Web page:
Background: Alcohol use disorder (AUD) commonly occurs in patients with chronic pain, and a major barrier to achieving abstinence and preventing relapse is the emergence of hyperalgesia during alcohol withdrawal. Elucidating novel therapeutic approaches to target hyperalgesia associated with alcohol withdrawal could have important implications for treating AUD. Here, we examined the role of 2-arachidonoylglycerol (2-AG)-mediated endocannabinoid (eCB) signaling in the regulation of hyperalgesia associated with alcohol withdrawal in mice. We tested the hypothesis that pharmacological augmentation of 2-AG signaling could reduce hyperalgesia during withdrawal.
Methods: Male and female C57BL/6J mice were tested during withdrawal from a continuous access two-bottle choice (2BC) paradigm to investigate how eCB signaling modulates mechanical and thermal sensitivity during withdrawal. Mice were pretreated with the monoacylglycerol lipase (MAGL) inhibitor JZL184 to elevate levels of 2-AG. Rimonabant or AM630 were given to block CB1 and CB2 receptor activity, respectively. DO34 was given to reduce 2-AG by inhibiting the 2-AG synthetic enzyme diacylglycerol lipase (DAGL).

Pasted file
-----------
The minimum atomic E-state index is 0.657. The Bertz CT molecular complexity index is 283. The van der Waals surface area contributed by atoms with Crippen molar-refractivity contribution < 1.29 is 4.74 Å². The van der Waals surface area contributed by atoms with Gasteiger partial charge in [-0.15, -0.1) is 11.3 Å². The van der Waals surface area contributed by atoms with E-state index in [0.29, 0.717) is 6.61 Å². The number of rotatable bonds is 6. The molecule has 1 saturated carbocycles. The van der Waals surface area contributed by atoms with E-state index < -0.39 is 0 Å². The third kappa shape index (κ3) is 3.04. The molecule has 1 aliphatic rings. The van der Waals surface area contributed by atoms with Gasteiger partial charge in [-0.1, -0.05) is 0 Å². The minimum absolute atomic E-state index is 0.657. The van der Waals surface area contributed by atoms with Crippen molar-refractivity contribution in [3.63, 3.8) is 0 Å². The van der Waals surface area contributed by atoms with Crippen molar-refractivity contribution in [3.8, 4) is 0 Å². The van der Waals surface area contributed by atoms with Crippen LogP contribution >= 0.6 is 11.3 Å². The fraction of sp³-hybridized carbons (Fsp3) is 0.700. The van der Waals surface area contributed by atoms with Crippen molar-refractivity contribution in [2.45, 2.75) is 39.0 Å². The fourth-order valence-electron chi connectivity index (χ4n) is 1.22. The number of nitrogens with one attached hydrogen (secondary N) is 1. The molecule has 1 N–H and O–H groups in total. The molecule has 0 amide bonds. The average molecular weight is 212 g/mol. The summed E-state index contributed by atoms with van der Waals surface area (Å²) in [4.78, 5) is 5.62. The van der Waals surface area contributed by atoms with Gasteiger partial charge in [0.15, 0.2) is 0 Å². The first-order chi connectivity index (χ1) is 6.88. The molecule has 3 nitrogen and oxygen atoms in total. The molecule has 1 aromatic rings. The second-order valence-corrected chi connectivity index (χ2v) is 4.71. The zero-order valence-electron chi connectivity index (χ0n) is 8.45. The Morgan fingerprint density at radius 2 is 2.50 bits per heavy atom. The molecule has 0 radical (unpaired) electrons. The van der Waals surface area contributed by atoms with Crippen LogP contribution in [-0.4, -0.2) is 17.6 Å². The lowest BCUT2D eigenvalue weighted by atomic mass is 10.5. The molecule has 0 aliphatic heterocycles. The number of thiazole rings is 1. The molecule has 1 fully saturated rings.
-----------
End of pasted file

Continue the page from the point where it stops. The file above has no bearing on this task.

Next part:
Results: After 72 h of withdrawal, male and female mice exhibited increased mechanical, but not thermal, hypersensitivity, which normalized by 7 days. This effect was reversed by pretreatment with JZL184. The effects of JZL184 were prevented by coadministration of either the CB1 or the CB2 antagonist. DO34, Rimonabant, and AM630 exacerbated mechanical hypersensitivity during alcohol withdrawal, causing an earlier onset and persistent hypersensitivity even 1 week into withdrawal.
Conclusions: Our findings demonstrate the critical role of 2-AG signaling in the bidirectional regulation of mechanical sensitivity during alcohol withdrawal, with enhancement of 2-AG levels reducing sensitivity, and inhibition of 2-AG signaling exacerbating sensitivity. These data suggest that 2-AG augmentation represents a novel approach to the treatment of alcohol withdrawal-associated hyperalgesia and AUD in patients with comorbid pain disorders.
Keywords: CB1; CB2; addiction; analgesia; cannabinoid; pain.
© 2022 The Authors. Alcoholism: Clinical & Experimental Research published by Wiley Periodicals LLC on behalf of Research Society on Alcoholism.